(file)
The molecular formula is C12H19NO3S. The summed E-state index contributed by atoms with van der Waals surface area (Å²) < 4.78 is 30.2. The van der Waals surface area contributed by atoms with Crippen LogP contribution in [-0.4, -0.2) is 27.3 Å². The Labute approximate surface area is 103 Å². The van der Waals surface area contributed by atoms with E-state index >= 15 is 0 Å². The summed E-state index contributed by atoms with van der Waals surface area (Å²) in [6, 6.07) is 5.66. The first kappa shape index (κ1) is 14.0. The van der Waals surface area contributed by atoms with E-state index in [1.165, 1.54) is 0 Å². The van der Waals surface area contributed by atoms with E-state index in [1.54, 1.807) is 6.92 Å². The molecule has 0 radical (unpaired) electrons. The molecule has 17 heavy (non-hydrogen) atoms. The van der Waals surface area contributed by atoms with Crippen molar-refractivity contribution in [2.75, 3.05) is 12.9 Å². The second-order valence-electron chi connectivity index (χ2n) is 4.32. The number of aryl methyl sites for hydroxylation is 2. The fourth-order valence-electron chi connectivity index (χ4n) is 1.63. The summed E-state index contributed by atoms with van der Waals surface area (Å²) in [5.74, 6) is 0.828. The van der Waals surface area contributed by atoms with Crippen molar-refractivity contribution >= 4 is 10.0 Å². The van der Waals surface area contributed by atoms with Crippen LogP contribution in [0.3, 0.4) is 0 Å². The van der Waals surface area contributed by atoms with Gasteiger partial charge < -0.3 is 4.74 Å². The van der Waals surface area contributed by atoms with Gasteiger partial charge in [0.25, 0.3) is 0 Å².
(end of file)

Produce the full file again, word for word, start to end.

The molecular formula is C12H19NO3S. The summed E-state index contributed by atoms with van der Waals surface area (Å²) < 4.78 is 30.2. The van der Waals surface area contributed by atoms with Crippen LogP contribution in [-0.4, -0.2) is 27.3 Å². The Labute approximate surface area is 103 Å². The van der Waals surface area contributed by atoms with E-state index >= 15 is 0 Å². The summed E-state index contributed by atoms with van der Waals surface area (Å²) in [6, 6.07) is 5.66. The first kappa shape index (κ1) is 14.0. The van der Waals surface area contributed by atoms with E-state index in [1.165, 1.54) is 0 Å². The van der Waals surface area contributed by atoms with E-state index in [1.54, 1.807) is 6.92 Å². The molecule has 0 radical (unpaired) electrons. The molecule has 17 heavy (non-hydrogen) atoms. The van der Waals surface area contributed by atoms with Crippen molar-refractivity contribution in [2.75, 3.05) is 12.9 Å². The second-order valence-electron chi connectivity index (χ2n) is 4.32. The number of aryl methyl sites for hydroxylation is 2. The fourth-order valence-electron chi connectivity index (χ4n) is 1.63. The summed E-state index contributed by atoms with van der Waals surface area (Å²) in [5.74, 6) is 0.828. The van der Waals surface area contributed by atoms with Crippen molar-refractivity contribution >= 4 is 10.0 Å². The van der Waals surface area contributed by atoms with Crippen LogP contribution in [0.3, 0.4) is 0 Å². The van der Waals surface area contributed by atoms with Gasteiger partial charge < -0.3 is 4.74 Å². The van der Waals surface area contributed by atoms with Gasteiger partial charge in [0.25, 0.3) is 0 Å².